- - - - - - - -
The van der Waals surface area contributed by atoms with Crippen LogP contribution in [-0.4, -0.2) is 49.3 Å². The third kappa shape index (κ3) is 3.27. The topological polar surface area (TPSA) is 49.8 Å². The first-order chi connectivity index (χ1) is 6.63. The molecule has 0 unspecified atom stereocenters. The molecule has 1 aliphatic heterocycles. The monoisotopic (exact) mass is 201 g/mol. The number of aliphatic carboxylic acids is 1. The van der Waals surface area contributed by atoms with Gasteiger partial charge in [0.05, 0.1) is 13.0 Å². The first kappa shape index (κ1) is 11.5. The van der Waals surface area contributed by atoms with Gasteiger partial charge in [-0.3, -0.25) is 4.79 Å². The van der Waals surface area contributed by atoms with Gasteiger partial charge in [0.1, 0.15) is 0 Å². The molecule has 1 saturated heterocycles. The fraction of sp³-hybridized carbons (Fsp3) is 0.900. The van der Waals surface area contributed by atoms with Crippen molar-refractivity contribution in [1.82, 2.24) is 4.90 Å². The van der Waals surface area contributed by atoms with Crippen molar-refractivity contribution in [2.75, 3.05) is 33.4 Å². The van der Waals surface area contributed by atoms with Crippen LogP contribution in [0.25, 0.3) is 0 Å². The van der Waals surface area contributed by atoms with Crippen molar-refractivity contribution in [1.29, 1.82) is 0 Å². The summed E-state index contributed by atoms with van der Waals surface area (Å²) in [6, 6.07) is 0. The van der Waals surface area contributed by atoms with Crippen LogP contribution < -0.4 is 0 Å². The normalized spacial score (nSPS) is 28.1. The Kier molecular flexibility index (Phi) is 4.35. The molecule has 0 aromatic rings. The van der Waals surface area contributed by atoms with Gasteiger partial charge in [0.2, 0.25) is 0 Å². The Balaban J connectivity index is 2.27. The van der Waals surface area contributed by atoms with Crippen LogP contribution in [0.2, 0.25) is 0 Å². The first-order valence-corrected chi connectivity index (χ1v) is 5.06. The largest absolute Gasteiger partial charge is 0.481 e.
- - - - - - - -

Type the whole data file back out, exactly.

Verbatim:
The van der Waals surface area contributed by atoms with Crippen LogP contribution in [-0.4, -0.2) is 49.3 Å². The third kappa shape index (κ3) is 3.27. The topological polar surface area (TPSA) is 49.8 Å². The first-order chi connectivity index (χ1) is 6.63. The molecule has 0 unspecified atom stereocenters. The molecule has 1 aliphatic heterocycles. The monoisotopic (exact) mass is 201 g/mol. The number of aliphatic carboxylic acids is 1. The van der Waals surface area contributed by atoms with Gasteiger partial charge in [0.05, 0.1) is 13.0 Å². The first kappa shape index (κ1) is 11.5. The van der Waals surface area contributed by atoms with Gasteiger partial charge in [-0.3, -0.25) is 4.79 Å². The van der Waals surface area contributed by atoms with Gasteiger partial charge in [0.1, 0.15) is 0 Å². The molecule has 1 saturated heterocycles. The fraction of sp³-hybridized carbons (Fsp3) is 0.900. The van der Waals surface area contributed by atoms with Crippen molar-refractivity contribution in [1.82, 2.24) is 4.90 Å². The van der Waals surface area contributed by atoms with Crippen molar-refractivity contribution in [2.75, 3.05) is 33.4 Å². The van der Waals surface area contributed by atoms with Crippen LogP contribution in [0.25, 0.3) is 0 Å². The van der Waals surface area contributed by atoms with Crippen molar-refractivity contribution in [1.29, 1.82) is 0 Å². The summed E-state index contributed by atoms with van der Waals surface area (Å²) in [6, 6.07) is 0. The van der Waals surface area contributed by atoms with Crippen LogP contribution < -0.4 is 0 Å². The normalized spacial score (nSPS) is 28.1. The Kier molecular flexibility index (Phi) is 4.35. The molecule has 0 aromatic rings. The van der Waals surface area contributed by atoms with Gasteiger partial charge in [0.2, 0.25) is 0 Å². The Balaban J connectivity index is 2.27. The van der Waals surface area contributed by atoms with Crippen LogP contribution in [0.2, 0.25) is 0 Å². The first-order valence-corrected chi connectivity index (χ1v) is 5.06. The largest absolute Gasteiger partial charge is 0.481 e.